DEAR SEAN: A friend of mine introduced me to your writing. I’ve only read a little, but as a retired copy editor, and author of two books, I think you could use some work.
You write about life. Well, I was married twenty-four years… My husband had an affair with a much younger woman. I know a little about the pain of life.
I’ve never lived on my own before, I’m in my late-fifties, I’ve raised two kids, and I’m all alone this year.
Your brand of goody-goody writing represents what’s wrong with this country. I’m sorry to be so blunt, your intentions are probably pure, but you’re still too ostensibly young to know how hard life is, honey. People don’t need more lovey-dovey ignorance crap. Sometimes it’s healthy to embrace anger.
Sincerely, JUST BEING REAL
DEAR REAL: I’ve always wanted to do the Dear Abby thing, so thanks for signing your letter that way. Also: I won’t lie, I had to look up “ostensibly” in the dictionary.
I appreciate your honesty. Allow me to return the favor.
You’re right about me. I don’t know how hard life is. My father shot himself with a rifle the day he got out of jail. My mother locked herself in her room and cried for years. My family eroded. I was twelve.
I don’t want to talk much about it. It’s ostensibly difficult.
I hope I used that word right.
What I can tell you is that we lived on a farm. The day Daddy passed, adult-chores fell to adolescent-me. So did the laundry. I was angry. Not just with my father, but with my peers, for having easy lives.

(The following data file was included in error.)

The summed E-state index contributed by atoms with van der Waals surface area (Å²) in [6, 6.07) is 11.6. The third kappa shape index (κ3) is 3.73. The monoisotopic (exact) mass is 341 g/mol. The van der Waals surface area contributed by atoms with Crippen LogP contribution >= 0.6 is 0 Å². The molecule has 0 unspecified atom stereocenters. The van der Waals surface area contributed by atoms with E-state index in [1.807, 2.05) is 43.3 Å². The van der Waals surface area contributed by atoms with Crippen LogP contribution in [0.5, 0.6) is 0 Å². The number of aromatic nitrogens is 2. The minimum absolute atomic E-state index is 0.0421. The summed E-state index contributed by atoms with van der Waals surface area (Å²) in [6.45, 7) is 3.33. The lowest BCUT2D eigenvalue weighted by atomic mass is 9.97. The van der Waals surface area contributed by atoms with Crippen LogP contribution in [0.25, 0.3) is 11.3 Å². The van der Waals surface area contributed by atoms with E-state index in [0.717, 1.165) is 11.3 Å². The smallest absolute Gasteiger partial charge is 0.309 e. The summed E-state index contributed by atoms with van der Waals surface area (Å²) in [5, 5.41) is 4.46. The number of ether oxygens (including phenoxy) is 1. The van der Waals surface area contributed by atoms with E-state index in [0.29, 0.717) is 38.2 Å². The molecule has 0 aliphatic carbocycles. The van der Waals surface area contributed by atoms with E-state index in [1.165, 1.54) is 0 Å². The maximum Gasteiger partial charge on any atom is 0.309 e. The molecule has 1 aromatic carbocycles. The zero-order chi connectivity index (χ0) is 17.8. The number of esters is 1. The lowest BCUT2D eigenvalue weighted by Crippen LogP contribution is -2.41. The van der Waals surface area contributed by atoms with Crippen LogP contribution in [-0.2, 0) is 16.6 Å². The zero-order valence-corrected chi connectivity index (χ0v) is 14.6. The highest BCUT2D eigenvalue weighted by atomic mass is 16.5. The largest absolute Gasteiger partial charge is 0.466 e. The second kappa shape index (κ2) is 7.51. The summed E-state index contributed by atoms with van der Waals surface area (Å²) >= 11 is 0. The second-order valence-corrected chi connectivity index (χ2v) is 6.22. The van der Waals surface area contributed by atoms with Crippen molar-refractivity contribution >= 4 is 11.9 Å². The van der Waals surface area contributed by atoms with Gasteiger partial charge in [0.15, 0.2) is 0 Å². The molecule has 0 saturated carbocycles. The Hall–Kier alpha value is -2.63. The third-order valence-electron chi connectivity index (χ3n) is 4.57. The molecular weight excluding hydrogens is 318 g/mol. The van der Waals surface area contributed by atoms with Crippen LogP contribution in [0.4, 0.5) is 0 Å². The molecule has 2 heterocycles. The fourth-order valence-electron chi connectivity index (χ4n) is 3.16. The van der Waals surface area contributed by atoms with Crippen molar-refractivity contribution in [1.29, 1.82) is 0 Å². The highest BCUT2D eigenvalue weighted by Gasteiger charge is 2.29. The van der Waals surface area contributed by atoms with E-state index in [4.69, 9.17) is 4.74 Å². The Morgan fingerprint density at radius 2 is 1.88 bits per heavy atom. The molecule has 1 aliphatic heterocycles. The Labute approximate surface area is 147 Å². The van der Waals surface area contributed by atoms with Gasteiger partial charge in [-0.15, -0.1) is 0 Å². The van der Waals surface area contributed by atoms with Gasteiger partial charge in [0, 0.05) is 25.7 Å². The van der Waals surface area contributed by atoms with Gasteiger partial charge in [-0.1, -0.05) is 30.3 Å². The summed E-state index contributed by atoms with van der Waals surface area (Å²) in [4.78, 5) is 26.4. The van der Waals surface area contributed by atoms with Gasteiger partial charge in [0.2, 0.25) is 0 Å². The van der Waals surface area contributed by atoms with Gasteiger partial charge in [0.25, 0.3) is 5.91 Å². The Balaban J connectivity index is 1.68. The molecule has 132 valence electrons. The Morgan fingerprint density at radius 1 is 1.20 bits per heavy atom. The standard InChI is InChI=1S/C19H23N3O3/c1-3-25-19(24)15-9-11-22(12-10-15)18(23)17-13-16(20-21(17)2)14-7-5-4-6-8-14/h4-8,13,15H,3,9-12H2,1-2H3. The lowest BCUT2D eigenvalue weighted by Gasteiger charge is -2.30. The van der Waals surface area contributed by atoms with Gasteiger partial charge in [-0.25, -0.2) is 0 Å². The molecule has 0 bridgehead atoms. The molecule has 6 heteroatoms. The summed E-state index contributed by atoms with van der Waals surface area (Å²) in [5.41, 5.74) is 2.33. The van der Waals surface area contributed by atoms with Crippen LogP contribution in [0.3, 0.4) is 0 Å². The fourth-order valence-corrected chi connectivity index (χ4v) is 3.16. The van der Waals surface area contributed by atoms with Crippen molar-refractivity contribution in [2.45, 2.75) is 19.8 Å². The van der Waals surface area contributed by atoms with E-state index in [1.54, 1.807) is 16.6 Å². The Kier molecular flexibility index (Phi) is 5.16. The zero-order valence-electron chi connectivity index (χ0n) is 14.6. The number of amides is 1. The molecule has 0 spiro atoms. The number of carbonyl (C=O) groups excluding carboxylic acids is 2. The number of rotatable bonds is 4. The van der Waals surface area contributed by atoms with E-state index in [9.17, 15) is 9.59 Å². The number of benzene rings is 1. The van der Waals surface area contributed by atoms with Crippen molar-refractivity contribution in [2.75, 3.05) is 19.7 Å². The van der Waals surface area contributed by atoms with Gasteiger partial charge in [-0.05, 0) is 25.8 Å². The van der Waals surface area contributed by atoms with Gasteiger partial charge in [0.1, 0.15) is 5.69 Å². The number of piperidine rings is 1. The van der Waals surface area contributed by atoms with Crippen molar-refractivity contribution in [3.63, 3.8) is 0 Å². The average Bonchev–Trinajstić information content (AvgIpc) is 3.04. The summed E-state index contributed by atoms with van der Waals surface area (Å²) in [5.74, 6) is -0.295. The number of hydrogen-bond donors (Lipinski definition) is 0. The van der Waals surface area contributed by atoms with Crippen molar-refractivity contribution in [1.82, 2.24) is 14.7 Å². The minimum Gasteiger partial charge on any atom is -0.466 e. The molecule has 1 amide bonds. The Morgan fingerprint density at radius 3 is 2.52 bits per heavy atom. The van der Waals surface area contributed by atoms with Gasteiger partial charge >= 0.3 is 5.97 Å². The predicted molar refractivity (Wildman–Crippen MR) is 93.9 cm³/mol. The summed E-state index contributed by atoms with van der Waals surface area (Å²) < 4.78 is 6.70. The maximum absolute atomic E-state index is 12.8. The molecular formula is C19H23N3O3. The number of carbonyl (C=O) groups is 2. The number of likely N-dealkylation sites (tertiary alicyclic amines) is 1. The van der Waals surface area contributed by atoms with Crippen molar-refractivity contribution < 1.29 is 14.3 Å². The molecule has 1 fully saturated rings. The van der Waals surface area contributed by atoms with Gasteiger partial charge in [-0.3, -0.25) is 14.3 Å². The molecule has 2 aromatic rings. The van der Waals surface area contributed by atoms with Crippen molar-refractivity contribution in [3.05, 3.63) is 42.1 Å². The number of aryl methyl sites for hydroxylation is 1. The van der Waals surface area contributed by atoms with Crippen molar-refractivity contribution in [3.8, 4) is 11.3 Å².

Eventually, we lost the farm. We lost lots of things—that’s what happens to poor folks.
Mama cleaned condos, I swung hammers. We delivered newspapers, laid sod, painted houses. We got good at hocking things. Once, I even took a job digging a drainage ditch with a Venezuelan man named Salvador. I slept in his van for three days.
It was actually a nice van—with a kitchenette.
The things you’ll do for rent.
So you’re right. I don’t know what it’s like to have a husband walk out. In fact, I don’t know half the things you do. I’ve never claimed to be the sharpest hammer in the bag.
Here’s what I know:
I know life comes bundled in ugly wrapping paper. I’m sorry, that’s just how it is, ma’am. We can either get angry—God knows we deserve that much. Or we can tear open the hideous package and see the gift inside.
I guess what I really mean to say is: I’m sorry he hurt you. In fact, it breaks my damn heart, darling.